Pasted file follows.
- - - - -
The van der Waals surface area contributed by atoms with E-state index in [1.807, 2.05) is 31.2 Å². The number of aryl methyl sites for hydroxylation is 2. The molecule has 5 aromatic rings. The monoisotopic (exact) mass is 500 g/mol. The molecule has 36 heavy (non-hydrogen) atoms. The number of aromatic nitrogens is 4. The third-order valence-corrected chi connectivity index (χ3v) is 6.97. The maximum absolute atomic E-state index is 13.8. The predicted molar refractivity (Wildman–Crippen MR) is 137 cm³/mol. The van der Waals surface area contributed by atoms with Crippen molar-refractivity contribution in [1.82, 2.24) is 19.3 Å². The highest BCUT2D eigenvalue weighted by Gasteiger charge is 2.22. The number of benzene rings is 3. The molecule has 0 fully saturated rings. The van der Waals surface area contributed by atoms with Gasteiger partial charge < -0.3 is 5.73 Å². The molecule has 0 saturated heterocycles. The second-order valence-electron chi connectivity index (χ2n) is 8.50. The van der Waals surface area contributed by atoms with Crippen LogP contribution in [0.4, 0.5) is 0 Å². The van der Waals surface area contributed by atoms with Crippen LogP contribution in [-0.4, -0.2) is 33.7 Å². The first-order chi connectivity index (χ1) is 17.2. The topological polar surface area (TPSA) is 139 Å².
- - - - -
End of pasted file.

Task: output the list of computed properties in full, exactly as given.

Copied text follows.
The van der Waals surface area contributed by atoms with E-state index in [1.807, 2.05) is 31.2 Å². The number of aryl methyl sites for hydroxylation is 2. The molecule has 5 aromatic rings. The monoisotopic (exact) mass is 500 g/mol. The molecule has 36 heavy (non-hydrogen) atoms. The number of aromatic nitrogens is 4. The third-order valence-corrected chi connectivity index (χ3v) is 6.97. The maximum absolute atomic E-state index is 13.8. The predicted molar refractivity (Wildman–Crippen MR) is 137 cm³/mol. The van der Waals surface area contributed by atoms with Crippen molar-refractivity contribution in [1.82, 2.24) is 19.3 Å². The highest BCUT2D eigenvalue weighted by Gasteiger charge is 2.22. The number of benzene rings is 3. The molecule has 0 fully saturated rings. The van der Waals surface area contributed by atoms with Gasteiger partial charge < -0.3 is 5.73 Å². The molecule has 0 saturated heterocycles. The second-order valence-electron chi connectivity index (χ2n) is 8.50. The van der Waals surface area contributed by atoms with Crippen LogP contribution in [0.4, 0.5) is 0 Å². The van der Waals surface area contributed by atoms with Crippen LogP contribution in [-0.4, -0.2) is 33.7 Å². The first-order chi connectivity index (χ1) is 17.2. The topological polar surface area (TPSA) is 139 Å².